dear ‘best friend ever,’ Justin. He was being the ‘good guy’ that

he ‘always was’ by taking his niece and nephew to the park. They

were 7 and 9, Debbie told me. They could run and play by themselves

at the park, while he chatted and offered to hold the baby so that

Torrie could put her three year old on her lap to swing together.

I perked up right away, I mean I had only known of two other Torrie’s

in my life!

One had been a sweet actress in my senior high play I directed, “Take

Her, She’s Mine.” The other one, had been a character in a love story

told to me in the summer of 2009, by Justin.

I asked her, “Was this man’s name Justin?”

She said, “Oh, you might know him on the shipping floor since he is

the supervisor. I didn’t realize you may know my granddaughter’s

husband.”

I asked, “How did it come about, since I thought she was single?”

And that is how she told me about running into each other, at the

Mt. Gilead State Park. How their ‘destinies’ were to become joined

by being each other’s best friends in the beginning and now, were

married. Debbie told me a few more details about her granddaughter

as I tried to continue to fill my orders, she followed me down

my zone. She told me that she had insisted on paying for a ‘big

wedding’ like she had always wanted. That the six month old was

about nine months, held in someone’s arms but the three year old

great granddaughter had been the flower girl and a cousin had

been the ring bearer. They had married in the Spring of 2012 and

have the littlest girl, in 2013. I admired the photograph, now

feeling very connected to their love story.

I could not have imagined when I heard the beginning of their love

story, told me by the considerate, sincere and quiet Justin in 2009,

that I would be hearing a happy ending.

This ‘happily ever after’ shone strongly in the faces of each member

of this family, like a shining beacon.

Debbie’s family portrait held the strongly bound lives of three

sisters, a loving mother, Torrie and father (stepfather), Justin.

Make Art Not War!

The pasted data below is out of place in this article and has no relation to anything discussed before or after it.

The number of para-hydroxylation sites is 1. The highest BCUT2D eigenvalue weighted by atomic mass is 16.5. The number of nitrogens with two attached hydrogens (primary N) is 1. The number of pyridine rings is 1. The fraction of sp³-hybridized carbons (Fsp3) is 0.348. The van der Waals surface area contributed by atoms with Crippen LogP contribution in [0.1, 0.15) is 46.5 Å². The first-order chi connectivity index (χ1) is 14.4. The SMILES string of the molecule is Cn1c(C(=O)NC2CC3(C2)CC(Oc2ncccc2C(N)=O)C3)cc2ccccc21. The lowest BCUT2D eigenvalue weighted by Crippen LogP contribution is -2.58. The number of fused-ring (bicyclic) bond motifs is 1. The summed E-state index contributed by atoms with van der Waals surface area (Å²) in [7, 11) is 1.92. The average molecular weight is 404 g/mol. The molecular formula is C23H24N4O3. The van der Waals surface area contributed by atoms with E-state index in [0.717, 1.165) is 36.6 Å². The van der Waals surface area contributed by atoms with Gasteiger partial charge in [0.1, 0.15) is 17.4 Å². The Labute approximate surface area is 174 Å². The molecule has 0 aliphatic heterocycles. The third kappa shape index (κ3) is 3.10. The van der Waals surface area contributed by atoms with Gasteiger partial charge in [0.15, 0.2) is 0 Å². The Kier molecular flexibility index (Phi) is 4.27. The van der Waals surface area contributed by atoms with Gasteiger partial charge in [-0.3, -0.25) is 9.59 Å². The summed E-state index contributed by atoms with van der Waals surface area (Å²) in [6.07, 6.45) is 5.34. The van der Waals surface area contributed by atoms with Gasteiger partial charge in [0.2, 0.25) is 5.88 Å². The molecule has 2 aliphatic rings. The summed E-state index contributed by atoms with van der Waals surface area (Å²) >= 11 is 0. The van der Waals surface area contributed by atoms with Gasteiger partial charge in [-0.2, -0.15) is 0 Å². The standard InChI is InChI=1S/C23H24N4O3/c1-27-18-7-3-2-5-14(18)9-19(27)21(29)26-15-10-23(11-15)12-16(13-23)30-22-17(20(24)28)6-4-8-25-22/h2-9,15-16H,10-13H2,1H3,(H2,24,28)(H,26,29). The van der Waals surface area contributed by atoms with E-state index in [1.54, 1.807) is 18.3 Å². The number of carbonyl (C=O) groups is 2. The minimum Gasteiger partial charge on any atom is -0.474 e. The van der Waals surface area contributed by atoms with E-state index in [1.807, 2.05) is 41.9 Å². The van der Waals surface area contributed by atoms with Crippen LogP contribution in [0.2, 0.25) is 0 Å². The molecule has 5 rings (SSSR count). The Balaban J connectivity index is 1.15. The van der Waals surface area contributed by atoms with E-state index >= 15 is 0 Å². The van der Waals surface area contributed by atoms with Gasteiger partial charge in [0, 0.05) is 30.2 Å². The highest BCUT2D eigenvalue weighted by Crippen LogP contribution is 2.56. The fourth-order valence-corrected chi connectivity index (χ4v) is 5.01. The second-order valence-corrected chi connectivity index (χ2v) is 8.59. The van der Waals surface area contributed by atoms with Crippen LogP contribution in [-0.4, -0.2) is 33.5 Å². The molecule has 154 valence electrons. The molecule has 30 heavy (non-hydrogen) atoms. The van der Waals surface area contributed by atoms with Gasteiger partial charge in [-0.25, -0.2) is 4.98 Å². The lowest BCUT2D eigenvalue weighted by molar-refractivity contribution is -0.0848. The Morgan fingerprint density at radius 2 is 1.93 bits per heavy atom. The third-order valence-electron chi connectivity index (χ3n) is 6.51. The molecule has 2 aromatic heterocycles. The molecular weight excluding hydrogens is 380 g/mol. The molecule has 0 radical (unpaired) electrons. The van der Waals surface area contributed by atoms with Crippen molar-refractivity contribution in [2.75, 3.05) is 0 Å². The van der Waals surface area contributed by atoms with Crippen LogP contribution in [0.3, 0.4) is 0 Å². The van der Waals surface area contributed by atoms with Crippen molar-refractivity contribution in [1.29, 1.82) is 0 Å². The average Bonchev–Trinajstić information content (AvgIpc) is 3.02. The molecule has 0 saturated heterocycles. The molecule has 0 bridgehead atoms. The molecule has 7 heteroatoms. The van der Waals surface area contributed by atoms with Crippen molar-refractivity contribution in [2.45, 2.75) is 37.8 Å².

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The project entitled, “Art Everywhere” started this week with

wonderful surprises for the Brits!  Richard Reed, the innovative

thinker, who started this project, got all the printing costs of the

paintings from the donations of an art loving English population.

There is a Facebook page and there was a donation website also.

So, how does this work? Where can you see it all ? Well, this is so

exciting that over 22,000 areas are featuring 57,000 famous and

not so famous internationally acclaimed artists’ paintings. They

are displayed in all kinds of places where you would normally see an

estimated 5 million dollars worth of advertising. On the UK buses,

on the city billboards, on placard and posters and everywhere art

can be seen!

An art gallery owner was interviewed on the CBS, “This Morning”

show, featured in a clip along with the motivator, Richard Reed.

Reed exclaimed, it would be practically impossible to believe that

the advertisers would give up their spaces, to allow this project to

move forward.

He did not add or say, that any advertisers contributed to the art

funding but allowing their “billboards to be decorated with art and

not ads, that was fantastic.”

The gallery owner said, (paraphrased due to I was at work, no pen

or pencil and paper close by on break!), ‘although people would expect

me to be snobbish and say this is wrong to use art in this way. I am

going to say this is absolutely wonderful and it helps to allow everyone

to view the masters.’ He further added, that ‘it does not cheapen art

to bring it to the masses.’

I am bringing this idea to my fellow bloggers since I do have some Brits

among them.  I would like them to tell us what were their favorite art

pieces they have seen so far and where did they see them?

It was suggested by the newscasters that America should go all out and

display artwork on billboards to uplift, move and educate our population

about art!

One of my favorite art pieces that was shown this morning on the television,

“The Lady of Shalott,”  was inspired by Lord Alfred Tennyson’s poetry.

It was painted by John William Waterhouse in 1888.  This is one of a

series of three paintings done with oil painting on canvas. I like it

because the woman is lying down in a boat that looks like a floating

bed. It is different from most formal paintings showing pillows, her

hair disarrayed, and a lovely comforter or quilt shown make it so

relaxing. It has always soothed my nerves. It was painted during the

Pre-Raphaelite period of Art.

Lord Tennyson, wrote extensively and used a variety of forms of

poetry. The poem, “The Lady of Shalott” was about a woman whose

yearning was for the knight, Sir Lancelot.  The poem depicts loosely

this story of unrequited love.

He was known as the Poet Laureate for awhile due to the Queen

enjoying his Victorian style of writing. Lord Tennyson was so well

known he had great number of followers who tended to bother

him wherever he lived. He married in 1850 and had two children

and the family lived out in the countryside. One lengthy  poem I

read in high school was Ulysses.